So naturally I'm pleased that the Obama campaign has now made it official:

The campaign launched a Facebook feed Friday featuring a big “I Like Obamacare” logo. The social network rollout also included a Twitter hashtag that the campaign reported become the top trending topic in the world within hours. On the web, an “I Like Obamacare” frontpage popped up on the Obama campaign website.

In an email to supporters, Obama campaign strategist David Axelrod said it was time for Democrats to turn the “Obamacare” insult into a badge of honor. “I’m proud of it — and you should be, too,” he wrote. “Here’s why: Because it works.”

This has always seemed fine to me. We have Pell grants and Roth IRAs, so why not Obamacare? Like it or not, that's what everyone calls it, and it's the only widely recognized name that PPACA has. What's more, I never thought of it as an insult in the first place. The masses have spoken, and Obamacare it is.

BATS, based in Kansas City, is the third-largest stock exchange in the country. This morning they went public, offering shares in BATS to the public for the first time. Naturally, shares in BATS were traded on BATS itself.

So what happened? At 10:45 AM trading opened and was halted immediately because of a software glitch. At 11:14:18 trading resumed. At 11:14:19:850 — that is, less than two seconds later — the stock had crashed to one-hundredth of a cent. That is not a typo. Via Zero Hedge, here's a chart showing the first two seconds of trading:

From the Wall Street Journal's report:

The day's events may rekindle questions about the reliability of the stock-market's plumbing, questions that came into sharp focus almost two years ago when the broader market plunged hundreds of points within minutes in what came to be known as the "flash crash."

....BATS, which stands for Better Alternative Trading System, was launched in 2005 by Dave Cummings, a pioneer in high-frequency trading, to compete with more traditional markets such as the NYSE and Nasdaq. It was designed for speed and gained favor with sophisticated trading firms, in part because it rarely had technical glitches.

Take your pick: (a) This is just a software glitch. It could happen to anyone. (b) This is what happens when the financial market is controlled by computer algorithms, not human beings. It may be "just a glitch," but it's a telling one. Next time it could end up being more than just an embarrassing moment.

This week's feline melodrama: Inkblot decided yesterday morning that Domino had possession of the only place in the entire backyard that was suitable for a post-breakfast snooze. THE. ONLY. PLACE. Much hissing ensued and Domino ceded the territory. Inkblot moved in, sniffed the flowers with a smug look on his face, then wandered off after a minute or so. Domino took up residence a few feet away and pretended to be a rabbit. The End.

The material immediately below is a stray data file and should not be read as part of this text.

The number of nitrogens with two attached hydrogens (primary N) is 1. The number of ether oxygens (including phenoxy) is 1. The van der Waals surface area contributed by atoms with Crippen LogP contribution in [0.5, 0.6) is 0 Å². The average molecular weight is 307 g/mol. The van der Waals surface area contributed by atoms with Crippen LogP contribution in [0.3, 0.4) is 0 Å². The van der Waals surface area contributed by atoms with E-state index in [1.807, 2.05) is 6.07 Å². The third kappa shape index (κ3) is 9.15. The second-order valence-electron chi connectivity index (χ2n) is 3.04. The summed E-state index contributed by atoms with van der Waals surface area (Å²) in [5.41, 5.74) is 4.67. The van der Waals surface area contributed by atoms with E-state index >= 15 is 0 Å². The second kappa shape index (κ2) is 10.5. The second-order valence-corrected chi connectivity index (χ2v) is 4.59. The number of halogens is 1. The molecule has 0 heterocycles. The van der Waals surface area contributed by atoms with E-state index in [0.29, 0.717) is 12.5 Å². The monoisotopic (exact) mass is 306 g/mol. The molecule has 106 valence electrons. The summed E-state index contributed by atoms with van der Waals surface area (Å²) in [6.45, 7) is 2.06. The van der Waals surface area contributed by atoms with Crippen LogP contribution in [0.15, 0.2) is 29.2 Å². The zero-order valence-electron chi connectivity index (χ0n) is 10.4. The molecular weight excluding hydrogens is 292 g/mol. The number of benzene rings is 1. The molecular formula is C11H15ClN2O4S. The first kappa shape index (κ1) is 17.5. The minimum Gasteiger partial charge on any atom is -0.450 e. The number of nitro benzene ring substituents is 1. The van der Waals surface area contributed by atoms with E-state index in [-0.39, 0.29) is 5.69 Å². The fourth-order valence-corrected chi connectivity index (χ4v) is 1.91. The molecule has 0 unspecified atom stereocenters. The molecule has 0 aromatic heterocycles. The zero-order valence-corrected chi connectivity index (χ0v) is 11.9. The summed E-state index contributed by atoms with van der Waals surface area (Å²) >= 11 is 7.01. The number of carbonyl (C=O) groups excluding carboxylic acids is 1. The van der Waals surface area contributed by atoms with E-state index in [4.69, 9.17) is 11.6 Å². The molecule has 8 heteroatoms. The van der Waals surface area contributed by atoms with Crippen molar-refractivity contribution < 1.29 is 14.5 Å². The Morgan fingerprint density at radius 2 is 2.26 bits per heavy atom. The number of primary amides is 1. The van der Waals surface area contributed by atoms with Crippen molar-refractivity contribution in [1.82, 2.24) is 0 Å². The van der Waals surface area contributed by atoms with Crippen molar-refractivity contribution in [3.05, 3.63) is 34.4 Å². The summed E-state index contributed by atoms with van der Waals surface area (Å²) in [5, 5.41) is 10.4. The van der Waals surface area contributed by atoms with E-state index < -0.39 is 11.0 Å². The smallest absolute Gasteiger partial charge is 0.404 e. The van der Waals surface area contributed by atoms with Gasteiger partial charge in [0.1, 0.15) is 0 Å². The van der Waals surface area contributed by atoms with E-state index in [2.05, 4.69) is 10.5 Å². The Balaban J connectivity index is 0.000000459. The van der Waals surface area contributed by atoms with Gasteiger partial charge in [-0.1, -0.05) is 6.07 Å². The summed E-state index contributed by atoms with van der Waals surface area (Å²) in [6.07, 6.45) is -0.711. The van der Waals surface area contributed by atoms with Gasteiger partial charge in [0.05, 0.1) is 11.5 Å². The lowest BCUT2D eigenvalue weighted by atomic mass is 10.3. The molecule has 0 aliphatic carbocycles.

(For now.)

From the National Law Journal:

AT&T Corp. is accused of wrongly collecting millions of dollars from a government fund intended to bankroll telephone service for hearing and speech-impaired people, but was instead overwhelmingly used by Nigerian scammers, the Department of Justice alleged in a False Claims Act suit announced March 22.

Say what? Did AT&T get scammed itself? If DOJ — and the whistleblower who exposed AT&T's involvement — are to be believed, no. They were making lots of money from a program that was designed to help the hearing-impaired make phone calls by typing text that was then relayed as voice communication by an AT&T operator. But it turns out that because the service is anonymous, it became a favorite for Nigerian scammers too. What's more, AT&T knew it:

On April 6, 2010, an AT&T Inc. manager pondered a drop in volume in the company's government-subsidized service for hearing-impaired callers. Reassuring a colleague in an email, the manager said she was "not ready to throw up flags" because "it was Easter Monday yesterday, which is celebrated in Nigeria."

....The government alleges that scammers operating out of Nigeria used the service to defraud U.S. merchants by ordering goods with stolen credit cards and counterfeit checks. In essence, the government alleges, AT&T's operators became mouthpieces for the scam artists.

AT&T got reimbursed $1.30 per minute for these calls, and the government says as many as 95% of them originated with scammers outside the U.S. A new registration program was put in place in 2008, but DOJ says AT&T did its best to undermine it. Bloomberg summarizes:

“We are expecting a serious decline in [internet relay] traffic because fraud will go to zero (at least temporarily) and we haven’t registered nearly enough customers to pick up the slack,” Burt Bossi, a manager of AT&T’s technical team, said to other managers on Sept. 22, 2009, according to the complaint.

The following month, AT&T changed its registration system from a postcard one to an Internet one where users’ addresses are compared to those on a database called DASH to determine whether the address provided exists. Registrations immediately increased to 40 to 100 a day, the government alleges.

By the end of October 2009, AT&T managers were aware that credit card scams were being conducted by new users, the lawsuit alleges. “This is a consequence of easing registration restrictions,” Dave Claus, a technical manager, said in an e- mail to colleagues cited in the complaint.

Needless to say, AT&T says it did nothing wrong. I expect a settlement soon.